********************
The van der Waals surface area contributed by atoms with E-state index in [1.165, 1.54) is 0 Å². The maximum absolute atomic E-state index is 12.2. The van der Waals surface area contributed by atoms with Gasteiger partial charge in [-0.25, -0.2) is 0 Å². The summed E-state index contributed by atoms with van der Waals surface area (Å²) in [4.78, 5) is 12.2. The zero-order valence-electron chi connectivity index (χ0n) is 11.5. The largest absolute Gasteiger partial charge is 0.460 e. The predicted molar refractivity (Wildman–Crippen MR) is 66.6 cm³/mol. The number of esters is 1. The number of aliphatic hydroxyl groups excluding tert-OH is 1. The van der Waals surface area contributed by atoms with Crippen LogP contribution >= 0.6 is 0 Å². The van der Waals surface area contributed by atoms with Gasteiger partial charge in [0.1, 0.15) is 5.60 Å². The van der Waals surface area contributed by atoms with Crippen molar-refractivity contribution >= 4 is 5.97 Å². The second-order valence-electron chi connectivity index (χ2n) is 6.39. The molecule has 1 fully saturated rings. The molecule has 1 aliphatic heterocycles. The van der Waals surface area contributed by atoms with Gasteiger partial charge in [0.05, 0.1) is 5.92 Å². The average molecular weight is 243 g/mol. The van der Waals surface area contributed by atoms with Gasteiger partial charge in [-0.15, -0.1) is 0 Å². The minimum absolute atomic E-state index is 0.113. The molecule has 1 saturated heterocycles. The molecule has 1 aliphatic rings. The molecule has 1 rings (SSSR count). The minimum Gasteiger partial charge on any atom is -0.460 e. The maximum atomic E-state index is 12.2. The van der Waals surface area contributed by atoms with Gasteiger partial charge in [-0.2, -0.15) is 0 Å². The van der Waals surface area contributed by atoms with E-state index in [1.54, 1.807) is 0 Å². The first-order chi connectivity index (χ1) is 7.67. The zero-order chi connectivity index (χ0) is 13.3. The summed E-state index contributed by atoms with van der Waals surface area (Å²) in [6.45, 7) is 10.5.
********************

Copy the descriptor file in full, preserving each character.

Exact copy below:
The van der Waals surface area contributed by atoms with E-state index in [1.165, 1.54) is 0 Å². The maximum absolute atomic E-state index is 12.2. The van der Waals surface area contributed by atoms with Gasteiger partial charge in [-0.25, -0.2) is 0 Å². The summed E-state index contributed by atoms with van der Waals surface area (Å²) in [4.78, 5) is 12.2. The zero-order valence-electron chi connectivity index (χ0n) is 11.5. The largest absolute Gasteiger partial charge is 0.460 e. The predicted molar refractivity (Wildman–Crippen MR) is 66.6 cm³/mol. The number of esters is 1. The number of aliphatic hydroxyl groups excluding tert-OH is 1. The van der Waals surface area contributed by atoms with Crippen LogP contribution >= 0.6 is 0 Å². The van der Waals surface area contributed by atoms with Gasteiger partial charge in [0.1, 0.15) is 5.60 Å². The van der Waals surface area contributed by atoms with Crippen molar-refractivity contribution >= 4 is 5.97 Å². The second-order valence-electron chi connectivity index (χ2n) is 6.39. The molecule has 1 fully saturated rings. The molecule has 1 aliphatic heterocycles. The van der Waals surface area contributed by atoms with Gasteiger partial charge in [0.05, 0.1) is 5.92 Å². The average molecular weight is 243 g/mol. The van der Waals surface area contributed by atoms with Gasteiger partial charge in [-0.15, -0.1) is 0 Å². The minimum absolute atomic E-state index is 0.113. The molecule has 1 saturated heterocycles. The molecule has 1 aliphatic rings. The molecule has 1 rings (SSSR count). The minimum Gasteiger partial charge on any atom is -0.460 e. The maximum atomic E-state index is 12.2. The van der Waals surface area contributed by atoms with Gasteiger partial charge in [-0.2, -0.15) is 0 Å². The van der Waals surface area contributed by atoms with E-state index in [1.54, 1.807) is 0 Å². The first-order chi connectivity index (χ1) is 7.67. The zero-order chi connectivity index (χ0) is 13.3. The summed E-state index contributed by atoms with van der Waals surface area (Å²) in [6.45, 7) is 10.5.